By Amy Silverman
By Olivia LaVecchia
By Monica Alonzo and Stephen Lemons
By Chris Parker
By Michael Lacey
By Weston Phippen
Because many club members were at work during the raids, members say, it was their families, in many cases, who endured hours of terror as "ninja-suited" police officers searched their houses.
The bikes, weapons and "some" amount of drugs that police heralded after the raids were, in fact, a mere fraction of what they seized.
From a look at the seizure lists that police must provide when they take someone's property, the raid teams were virtual vacuum cleaners.
They took clothes, bank books, photo albums, computers, telephones, flags, jewelry, clocks, suspenders, pens and pencils and at least seven pairs of socks.
Almost 500 tee shirts were seized in the raids, as well as at least 50 baseball caps. Anything that was labeled "Dirty Dozen," "Harley-Davidson" or something else related to motorcycles was fair game.
Many items, members say, were seized simply because they were either black or white, the club's official colors.
"I'm glad my dog wasn't wearing a black-and-white collar or they would have taken him," one member says.
Hundreds and hundreds of pairs of dice--the Dozen's trademark symbol--were taken.
Among the odder items seized were "a piggy bank with the Dirty Dozen emblem," a velvet painting of a Harley-Davidson, three cans of beer, a feather, two Gumby bubble-bath bottles and a rubber Gumby doll and "two poems by Arlene regarding prison/bikers."
And then there was the tombstone for Lonzo Pope, one of the original Dirty Dozen members who founded the club in 1964, and its first charter member to die.
Because Pope is buried in a military cemetery, the club was not allowed to put its customized marker on the grave. Instead, members carry it to the burial ground once a year and hold a brief ceremony. The rest of the year, it is stored at a member's house, which is where police seized it.
Some of the raided homes were virtually stripped clean, members say, leaving them and their families without car registrations, insurance papers, bank records, clothes or much else to continue on with their lives.
"We were held there until they went through every bit of our house and seized everything we owned," says Deana Tucker.
Even the club members' voter-registration forms, which members had filled out to take advantage of a $10 break on club dues for registered voters, were seized from the house of the member responsible for mailing them to the county.
Attorney Joel Thompson has been trying ever since the raids to help club members get their property back. The search warrant issued by Superior Court Judge David Cole, Thompson says, was a flagrantly open-ended affair that allowed police to take pretty much anything they wanted.
Some of the personal property has been returned, although most of it is still in police hands.
The sheer magnitude of the seizures, attorney Thompson and club members say, demonstrates that police will stop at nothing to pin a crime, any crime, on the Dozen.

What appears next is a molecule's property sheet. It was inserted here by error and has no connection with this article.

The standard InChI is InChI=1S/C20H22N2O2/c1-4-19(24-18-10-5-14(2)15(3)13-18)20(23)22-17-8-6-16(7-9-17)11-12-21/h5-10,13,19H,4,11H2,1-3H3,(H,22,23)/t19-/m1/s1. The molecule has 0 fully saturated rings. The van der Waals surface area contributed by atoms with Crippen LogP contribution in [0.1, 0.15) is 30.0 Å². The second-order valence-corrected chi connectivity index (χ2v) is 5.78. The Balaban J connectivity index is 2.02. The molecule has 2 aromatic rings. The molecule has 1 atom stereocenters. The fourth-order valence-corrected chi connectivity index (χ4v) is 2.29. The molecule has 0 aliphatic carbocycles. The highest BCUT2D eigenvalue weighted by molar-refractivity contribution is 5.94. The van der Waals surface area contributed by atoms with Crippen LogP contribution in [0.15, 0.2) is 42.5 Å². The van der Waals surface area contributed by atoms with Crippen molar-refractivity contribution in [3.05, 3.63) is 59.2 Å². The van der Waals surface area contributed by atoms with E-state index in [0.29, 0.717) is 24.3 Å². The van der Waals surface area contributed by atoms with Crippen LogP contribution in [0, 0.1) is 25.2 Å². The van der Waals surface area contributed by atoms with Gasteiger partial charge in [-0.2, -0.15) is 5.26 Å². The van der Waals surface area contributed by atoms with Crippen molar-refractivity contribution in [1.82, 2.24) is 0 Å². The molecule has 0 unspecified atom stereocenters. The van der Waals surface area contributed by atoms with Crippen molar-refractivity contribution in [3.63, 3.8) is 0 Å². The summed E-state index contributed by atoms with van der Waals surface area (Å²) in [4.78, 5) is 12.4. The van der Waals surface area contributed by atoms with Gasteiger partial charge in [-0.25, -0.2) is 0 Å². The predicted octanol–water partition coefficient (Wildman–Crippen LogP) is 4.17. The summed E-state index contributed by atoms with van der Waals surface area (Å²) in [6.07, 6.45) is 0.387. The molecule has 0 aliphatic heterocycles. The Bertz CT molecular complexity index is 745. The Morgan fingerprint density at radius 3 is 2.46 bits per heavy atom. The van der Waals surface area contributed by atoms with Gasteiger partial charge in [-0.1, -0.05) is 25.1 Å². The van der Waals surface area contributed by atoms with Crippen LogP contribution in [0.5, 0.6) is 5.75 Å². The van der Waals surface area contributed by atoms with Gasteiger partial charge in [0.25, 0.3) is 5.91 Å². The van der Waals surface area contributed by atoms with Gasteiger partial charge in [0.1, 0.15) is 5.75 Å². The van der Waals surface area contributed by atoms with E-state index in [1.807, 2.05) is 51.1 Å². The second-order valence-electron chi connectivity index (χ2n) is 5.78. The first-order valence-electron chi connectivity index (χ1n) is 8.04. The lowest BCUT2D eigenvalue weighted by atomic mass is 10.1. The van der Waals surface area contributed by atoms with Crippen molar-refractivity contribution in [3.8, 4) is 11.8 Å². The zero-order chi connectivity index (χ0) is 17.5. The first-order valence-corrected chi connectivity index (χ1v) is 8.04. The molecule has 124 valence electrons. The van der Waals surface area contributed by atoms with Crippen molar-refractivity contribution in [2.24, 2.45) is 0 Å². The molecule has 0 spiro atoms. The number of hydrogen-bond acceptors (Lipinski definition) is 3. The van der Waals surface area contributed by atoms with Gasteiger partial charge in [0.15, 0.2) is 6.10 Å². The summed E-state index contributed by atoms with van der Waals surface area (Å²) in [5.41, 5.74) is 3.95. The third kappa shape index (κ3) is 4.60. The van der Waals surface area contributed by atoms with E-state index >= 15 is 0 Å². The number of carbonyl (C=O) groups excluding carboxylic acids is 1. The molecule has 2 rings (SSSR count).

The raids were, in fact, a gigantic sweep for evidence, Gonzales says. Police hoped to seize anything they needed to prove that the club is a racketeering organization, and who its members are.
So after having eight months to sift through their haul, have they?
"We're still in the middle of this case," Gonzales says.
@body:Since the raids, two lawyers in Attorney General Grant Woods' office have been periodically visiting a state grand jury seeking indictments based on evidence from the investigation and the seizures.
So far, the numbers look good on the surface. There have been 184 indictments against more than 40 people on charges such as conspiracy to distribute drugs, drug possession, weapons violations and fraud. Only a handful of the counts deal with actual drug possession, however. More than half, 98, are charges of using the telephone to facilitate a drug deal.
According to the indictments and grand jury testimony, three club members--Kenneth "Norton" Johnston, Douglas "Slut Dog" Wistrom and Dennis "Bubba" Ridenour--have been captured on tape in scores of conversations that allegedly involve drug deals.
They and other defendants, records show, use alleged code words like "menudo," "flywheel" and "tee shirt" to refer to methamphetamine.
"We've heard the gamut of words for drugs over the years. You can tell in the context of how it's used," says Gonzales. Surveillance teams watched the houses that were tapped or bugged, he says, and saw activity--such as people coming and going frequently--that supports the allegations.
Further, he says, police would sometimes perform "street jumps," pulling over and searching suspected customers after they left one of the houses. In some instances, he says, police did find drugs.
Police also say that undercover informants have told them that virtually all of the club's members are involved in drug trafficking to some extent. The prime informant, a former club member named Robert Gonzales, has claimed to have knowledge of rampant drug activity, police affidavits state.
Club members remember Gonzales as "that little prick" who was with the club briefly about three years ago. They say Gonzales quit after club members refused to beat up another member who Gonzales claimed was sleeping with his girlfriend. He turned informant out of spite, they contend, and made up much of the information he provided to police.